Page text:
Though the Labor Department reported the unemployment rate increased to 8.2 percent, the most disappointing figures may be the number of jobs the economy did not add in May.
The stock markets, with some of the worst losses in May, responded accordingly on Friday. The Dow Jones Industrial Average fell 2.2 percent to 12,122 in afternoon trading while the S&P 500 fell 2.5 percent to 1,278. The tech-heavy Nasdaq index fell 2.7 percent to 2,750.
Here are eight key figures from the Labor Department’s jobs report for May:
- 12.7 Million: The number of people currently unemployed in the United States.
Out of the 155 million people in the civilian labor force, this figure has not changed significantly from the beginning of this year, when it was 12.8 million.
- 5.4 Million: The number of long-term unemployed in May (those who’ve been jobless for 27 weeks or more) which rose from 5.1 million, accounting for 42.8 percent of the unemployed.
- 28,000: Number of construction jobs lost in May.
The construction industry has shrunk since the start of the job market recovery, said Gary Burtless, a senior fellow in economic studies at the Brookings Institute, and has continued to shrink in the past four months. Job losses in the construction sector occurred in specialty trade contractors, which can include plumbing, electrical work, site prep (-18,000) and in heavy and civil engineering construction (-11,000). Since reaching a low in January 2011, employment in construction has shown little change on net, the Labor Department reported.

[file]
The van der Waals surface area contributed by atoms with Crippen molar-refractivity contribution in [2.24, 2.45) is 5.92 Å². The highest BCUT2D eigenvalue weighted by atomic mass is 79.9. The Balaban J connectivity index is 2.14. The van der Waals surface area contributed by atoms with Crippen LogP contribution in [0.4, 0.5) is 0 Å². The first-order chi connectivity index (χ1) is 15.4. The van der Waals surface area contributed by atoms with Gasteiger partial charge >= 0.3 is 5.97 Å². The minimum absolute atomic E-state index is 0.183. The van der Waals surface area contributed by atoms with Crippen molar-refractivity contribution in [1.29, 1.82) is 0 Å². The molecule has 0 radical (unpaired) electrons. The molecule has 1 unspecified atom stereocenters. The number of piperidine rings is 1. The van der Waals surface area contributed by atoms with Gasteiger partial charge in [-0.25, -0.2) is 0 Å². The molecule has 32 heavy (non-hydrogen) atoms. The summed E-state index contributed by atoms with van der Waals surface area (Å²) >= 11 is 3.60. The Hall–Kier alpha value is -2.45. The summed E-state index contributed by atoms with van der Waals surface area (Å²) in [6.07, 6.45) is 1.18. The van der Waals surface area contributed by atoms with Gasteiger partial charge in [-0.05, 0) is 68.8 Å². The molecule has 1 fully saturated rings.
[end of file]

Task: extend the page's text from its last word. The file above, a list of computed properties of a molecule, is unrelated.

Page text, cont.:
- 13,000: Government jobs lost.
While there had been hope that the layoffs in the government sector were over, the state and federal sectors each lost 5,000 jobs. Included in the latter were 2,900 U.S. Postal Service jobs lost. Local government lost 3,000 jobs.
- 33,000: People hired to work in health care.
The health care sector was one of three industries that saw relatively notable job gains. In May those hired to work in doctor’s offices, emergency rooms, among other health settings, accounted for more than half of jobs added. Since December 2009, payroll increases in this sector have accounted for almost a quarter of all private-sector employment gains, said Burtless. Over the year, health care employment has risen by 340,000.
- 36,000: Transportation and warehousing jobs added over the month.
Employment gains in transit and ground passenger transportation (+20,000) and in couriers and messengers (+5,000) followed job losses in those industries in April. But employment in both industries has shown little net change over the year. In May, truck transportation added 7,000 jobs.
- 16,000: Jobs added in wholesale trade.
Defined as business sales and inventories to governments and institutions by Investopedia, wholesale trade includes durable and nondurable goods. The industry is the other side of retail trade, which includes sales of cars and other consumer products. Since reaching an employment low in May 2010, wholesale trade has added 184,000 jobs.
- 12,000: Manufacturing jobs added.
Employment in this sector continued to trend up in May following a similar change in April (+9,000). Job gains averaged 41,000 per month in the first quarter of this year. Since its most recent low in January 2010, manufacturing employment has increased by 495,000. Since December 2009 manufacturing has accounted for 12 percent of private sector job gains.